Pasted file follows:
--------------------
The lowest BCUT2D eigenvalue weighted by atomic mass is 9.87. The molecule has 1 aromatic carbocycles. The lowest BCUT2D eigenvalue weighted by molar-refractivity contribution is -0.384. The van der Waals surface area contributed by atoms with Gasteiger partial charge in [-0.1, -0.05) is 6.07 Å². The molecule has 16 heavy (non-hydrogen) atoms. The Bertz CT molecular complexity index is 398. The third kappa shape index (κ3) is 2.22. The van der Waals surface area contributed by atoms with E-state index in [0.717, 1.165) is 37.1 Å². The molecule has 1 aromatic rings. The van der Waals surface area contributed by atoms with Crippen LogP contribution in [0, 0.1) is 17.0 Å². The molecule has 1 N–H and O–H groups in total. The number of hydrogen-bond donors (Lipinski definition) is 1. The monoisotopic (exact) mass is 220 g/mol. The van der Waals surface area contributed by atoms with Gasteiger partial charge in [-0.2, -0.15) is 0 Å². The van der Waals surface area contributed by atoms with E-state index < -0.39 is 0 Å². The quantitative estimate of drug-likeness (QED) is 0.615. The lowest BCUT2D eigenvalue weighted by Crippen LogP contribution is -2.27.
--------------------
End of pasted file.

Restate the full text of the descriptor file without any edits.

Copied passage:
The lowest BCUT2D eigenvalue weighted by atomic mass is 9.87. The molecule has 1 aromatic carbocycles. The lowest BCUT2D eigenvalue weighted by molar-refractivity contribution is -0.384. The van der Waals surface area contributed by atoms with Gasteiger partial charge in [-0.1, -0.05) is 6.07 Å². The molecule has 16 heavy (non-hydrogen) atoms. The Bertz CT molecular complexity index is 398. The third kappa shape index (κ3) is 2.22. The van der Waals surface area contributed by atoms with E-state index in [0.717, 1.165) is 37.1 Å². The molecule has 1 aromatic rings. The van der Waals surface area contributed by atoms with Crippen LogP contribution in [0, 0.1) is 17.0 Å². The molecule has 1 N–H and O–H groups in total. The number of hydrogen-bond donors (Lipinski definition) is 1. The monoisotopic (exact) mass is 220 g/mol. The van der Waals surface area contributed by atoms with Gasteiger partial charge in [-0.2, -0.15) is 0 Å². The van der Waals surface area contributed by atoms with E-state index < -0.39 is 0 Å². The quantitative estimate of drug-likeness (QED) is 0.615. The lowest BCUT2D eigenvalue weighted by Crippen LogP contribution is -2.27.